Every day we scan news headlines and social media for items of interest to the field of suicide prevention. Here’s what we found last week:
Men are in crisis – Centre for Suicide Prevention
May 23, 2017
This past week, June 12 – 18, was Canadian Men’s Health Week. Centre for Suicide Prevention brought to attention the fact that men are dying by suicide in huge numbers. Of the 4,054 Canadians that died by suicide in 2013, 3,041 of those were men. But men’s suicide can be prevented. Everyone has a role to play in ensuring the men in our lives are healthy. Educate yourself, learn the warning signs, and don’t be afraid to reach out to someone you think may be struggling.
What’s behind New Zealand’s shocking youth suicide rate? – BBC
June 15, 2017
A report by Unicef has found that New Zealand has the highest youth (ages 15-19) suicide rate in the developed world – 15.6 per 100,000, almost double that of Canada; our rate is 8.5. The reasons for their high suicide rate ties into other high rates exposed in the data, like high rates of teen pregnancy, child poverty, domestic violence, and child abuse. The highest rates of youth suicide are found in Maori males, who also deal with the lasting impacts of colonization and struggle with cultural identity. “There is a tradition of the hardened-up mate culture within New Zealand,” Dr. Prudence Stone of Unicef New Zealand, “It puts pressure on men to be of a particular mould, pressure on boys to harden up to become these tough beer-drinking hard men. ”
Talking to boys the way we talk to girls – New York Times
June 15, 2017
We know that men are at a much higher risk for suicide than women, and that much of their risk can be attributed to the fact that they do not seek help as readily as women, in part due to societal expectations that they be “stoic” and “suck it up.” This article examines just how early on these expectations are placed on boys. “The ‘manning up’ of infant boys begins early on in their typical interactions, and long before language plays its role.” said Edward Tronick, a researcher with Harvard Medical School who conducted more than 30 years of research into the subject.
3rd girl involved in suicide pact dies in remote Ontario First Nation – CBC
June 14, 2017
Wapekaka First Nation has experienced its third suicide in just 6 months; the result of a tragic suicide pact. Three girls, all 12 years old, died: two in January and one this past week. Janera Roundsky, the girl who died last week, was in mental health treatment, but had just been released back into the community, against the wishes of the chief and council: “We don’t have enough personnel to keep watching people on a 24/7 basis that are at high risk, we try, but we just don’t have the resources,” said band manager Joshua Frogg.
Related – Two vulnerable kids released from care in midst of suicide crisis in Wapekeka First Nation – CBC
Related – ‘It’s been pretty hard’: In the grips of suicide crisis, Fort Simpson looks for support – CBC
Suicide attempts on High Level Bridge down 50% since barriers installed: city – Global
June 13, 2017
Almost one year ago, as part of Edmonton’s city-wide suicide prevention strategy, suicide barriers were installed on the the High Level Bridge, a spot known for its high number of suicide deaths. Already the city has seen a 50% decrease in deaths from the bridge: EMS responded to 5 suicide attempts in 2016, half of the 10 attempts in 2015. “That’s obviously good for those people who now are not making that choice in that location. But it’s also good for our first responders who are now available to respond to other calls for service because the bridge is a very complicated place to respond to that kind of call and it’s very resource intensive,” said Kris Andreychuk, supervisor of Community Safety with the City of Edmonton.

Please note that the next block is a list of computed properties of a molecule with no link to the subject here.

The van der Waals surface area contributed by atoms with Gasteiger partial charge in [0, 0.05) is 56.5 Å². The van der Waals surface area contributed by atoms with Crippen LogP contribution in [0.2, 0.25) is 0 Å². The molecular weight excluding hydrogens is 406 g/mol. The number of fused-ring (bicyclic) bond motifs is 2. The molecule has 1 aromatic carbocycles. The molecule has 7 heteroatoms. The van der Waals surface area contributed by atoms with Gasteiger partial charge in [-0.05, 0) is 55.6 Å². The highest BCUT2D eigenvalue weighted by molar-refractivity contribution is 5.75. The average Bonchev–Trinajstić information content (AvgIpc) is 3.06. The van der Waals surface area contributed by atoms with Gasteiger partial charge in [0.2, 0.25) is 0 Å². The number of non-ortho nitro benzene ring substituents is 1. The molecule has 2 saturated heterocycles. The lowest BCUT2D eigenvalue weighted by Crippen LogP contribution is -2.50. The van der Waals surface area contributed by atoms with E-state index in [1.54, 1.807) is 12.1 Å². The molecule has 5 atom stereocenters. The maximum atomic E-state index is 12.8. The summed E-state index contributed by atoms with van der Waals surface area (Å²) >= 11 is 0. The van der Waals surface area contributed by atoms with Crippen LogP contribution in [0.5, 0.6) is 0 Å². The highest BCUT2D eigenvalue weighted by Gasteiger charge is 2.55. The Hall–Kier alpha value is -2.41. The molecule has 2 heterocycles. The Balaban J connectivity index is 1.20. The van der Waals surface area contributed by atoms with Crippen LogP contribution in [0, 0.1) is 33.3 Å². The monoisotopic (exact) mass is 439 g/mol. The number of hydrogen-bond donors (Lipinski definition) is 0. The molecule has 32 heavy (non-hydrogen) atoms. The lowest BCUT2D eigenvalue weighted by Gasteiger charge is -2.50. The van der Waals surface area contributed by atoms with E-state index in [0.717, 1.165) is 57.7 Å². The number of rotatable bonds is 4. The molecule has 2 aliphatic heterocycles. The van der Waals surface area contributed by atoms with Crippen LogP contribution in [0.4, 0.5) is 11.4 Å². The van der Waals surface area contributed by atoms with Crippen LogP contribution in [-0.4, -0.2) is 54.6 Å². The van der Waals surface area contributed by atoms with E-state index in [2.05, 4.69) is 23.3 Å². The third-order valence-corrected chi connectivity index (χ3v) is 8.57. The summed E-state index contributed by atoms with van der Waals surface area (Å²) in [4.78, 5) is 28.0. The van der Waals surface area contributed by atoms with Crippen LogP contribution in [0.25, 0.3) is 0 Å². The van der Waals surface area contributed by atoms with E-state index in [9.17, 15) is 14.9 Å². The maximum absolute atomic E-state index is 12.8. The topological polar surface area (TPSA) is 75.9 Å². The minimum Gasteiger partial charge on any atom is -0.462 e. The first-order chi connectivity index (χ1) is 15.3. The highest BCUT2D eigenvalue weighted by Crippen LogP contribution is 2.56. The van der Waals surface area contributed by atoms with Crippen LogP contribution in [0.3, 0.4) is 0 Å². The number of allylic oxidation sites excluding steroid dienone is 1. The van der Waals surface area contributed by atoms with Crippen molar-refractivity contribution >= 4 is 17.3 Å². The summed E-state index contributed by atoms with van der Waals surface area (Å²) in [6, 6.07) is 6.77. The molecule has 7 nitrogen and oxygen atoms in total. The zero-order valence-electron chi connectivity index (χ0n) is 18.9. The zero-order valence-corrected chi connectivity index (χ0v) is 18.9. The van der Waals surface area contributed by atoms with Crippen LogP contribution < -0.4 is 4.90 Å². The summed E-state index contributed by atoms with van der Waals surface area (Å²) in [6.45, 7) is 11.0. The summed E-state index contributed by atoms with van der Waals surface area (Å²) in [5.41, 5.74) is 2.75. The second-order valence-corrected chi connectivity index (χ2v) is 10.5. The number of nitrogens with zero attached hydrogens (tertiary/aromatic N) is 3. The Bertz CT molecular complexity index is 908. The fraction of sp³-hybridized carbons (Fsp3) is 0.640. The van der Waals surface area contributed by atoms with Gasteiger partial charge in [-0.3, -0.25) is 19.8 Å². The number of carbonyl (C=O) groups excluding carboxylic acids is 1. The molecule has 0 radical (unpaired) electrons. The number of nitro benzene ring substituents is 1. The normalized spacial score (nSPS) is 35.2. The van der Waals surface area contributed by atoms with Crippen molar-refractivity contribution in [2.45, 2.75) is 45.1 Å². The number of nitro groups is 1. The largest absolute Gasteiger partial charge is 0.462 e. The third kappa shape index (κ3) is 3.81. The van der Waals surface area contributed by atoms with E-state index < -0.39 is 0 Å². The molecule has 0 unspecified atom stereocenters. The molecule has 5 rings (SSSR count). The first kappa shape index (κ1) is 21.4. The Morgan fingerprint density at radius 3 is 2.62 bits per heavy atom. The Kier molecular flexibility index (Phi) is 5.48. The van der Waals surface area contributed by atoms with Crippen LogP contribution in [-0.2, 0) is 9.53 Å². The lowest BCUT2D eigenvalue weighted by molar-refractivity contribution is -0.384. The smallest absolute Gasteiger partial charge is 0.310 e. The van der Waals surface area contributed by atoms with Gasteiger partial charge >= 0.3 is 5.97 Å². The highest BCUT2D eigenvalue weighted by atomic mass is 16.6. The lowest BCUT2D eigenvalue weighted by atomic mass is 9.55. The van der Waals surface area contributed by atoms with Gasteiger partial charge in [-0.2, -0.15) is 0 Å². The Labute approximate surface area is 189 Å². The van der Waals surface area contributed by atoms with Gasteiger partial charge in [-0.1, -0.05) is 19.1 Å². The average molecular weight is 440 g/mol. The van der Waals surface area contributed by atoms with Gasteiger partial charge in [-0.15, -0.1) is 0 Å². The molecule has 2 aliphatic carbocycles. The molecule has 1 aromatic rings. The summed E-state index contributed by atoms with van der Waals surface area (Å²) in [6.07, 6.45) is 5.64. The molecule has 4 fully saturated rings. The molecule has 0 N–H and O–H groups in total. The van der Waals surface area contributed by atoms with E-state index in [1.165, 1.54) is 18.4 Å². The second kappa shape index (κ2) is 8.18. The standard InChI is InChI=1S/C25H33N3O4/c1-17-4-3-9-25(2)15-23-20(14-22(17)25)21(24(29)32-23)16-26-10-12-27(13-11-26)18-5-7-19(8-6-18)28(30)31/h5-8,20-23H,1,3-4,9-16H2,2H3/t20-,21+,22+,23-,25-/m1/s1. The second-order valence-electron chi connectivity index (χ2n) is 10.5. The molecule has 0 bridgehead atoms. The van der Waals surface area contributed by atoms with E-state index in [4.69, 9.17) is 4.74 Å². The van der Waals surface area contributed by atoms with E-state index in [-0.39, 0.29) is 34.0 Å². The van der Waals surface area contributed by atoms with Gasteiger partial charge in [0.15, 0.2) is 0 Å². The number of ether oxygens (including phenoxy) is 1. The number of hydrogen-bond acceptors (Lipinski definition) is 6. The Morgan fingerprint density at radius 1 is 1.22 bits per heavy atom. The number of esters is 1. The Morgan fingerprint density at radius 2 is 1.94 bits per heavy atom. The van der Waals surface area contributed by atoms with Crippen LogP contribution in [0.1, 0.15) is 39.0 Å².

Opinion: Men and mental health – seeking help is the new strong – Montreal Gazette
June 13, 2017
Tuesday, June 13 was Men’s Mental Health Awareness Day, part of Men’s Mental Health Week. Former Montreal Alouette Shea Emry wrote this opinion piece, which discusses his own struggles with depression, and the courage he needed to seek help. “As men, we need to take stock of our mental health before there is an issue. We have to be proactive in taking care of ourselves. It can be something as small as choosing one thing you’re passionate about and finding time for it every day,” writes Emry.
Good genes are nice, but joy is better – Harvard Gazette
April 11, 2017
A Harvard study has tracked 268 men over 80 years, beginning when they were Harvard sophomores in 1938 until now, with 19 men left. This study of adult life is one of the world’s longest, and has managed to collect data on the physical and mental health and the individuals involved. “The surprising finding is that our relationships and how happy we are in our relationships has a powerful influence on our health,” said Robert Waldinger, director of the study, a psychiatrist at Massachusetts General Hospital and a professor of psychiatry at Harvard Medical School. “Taking care of your body is important, but tending to your relationships is a form of self-care too. That, I think, is the revelation… “Loneliness kills. It’s as powerful as smoking or alcoholism.”
For more information on the importance of social connection and its relationship to suicide, check out our article on the subject.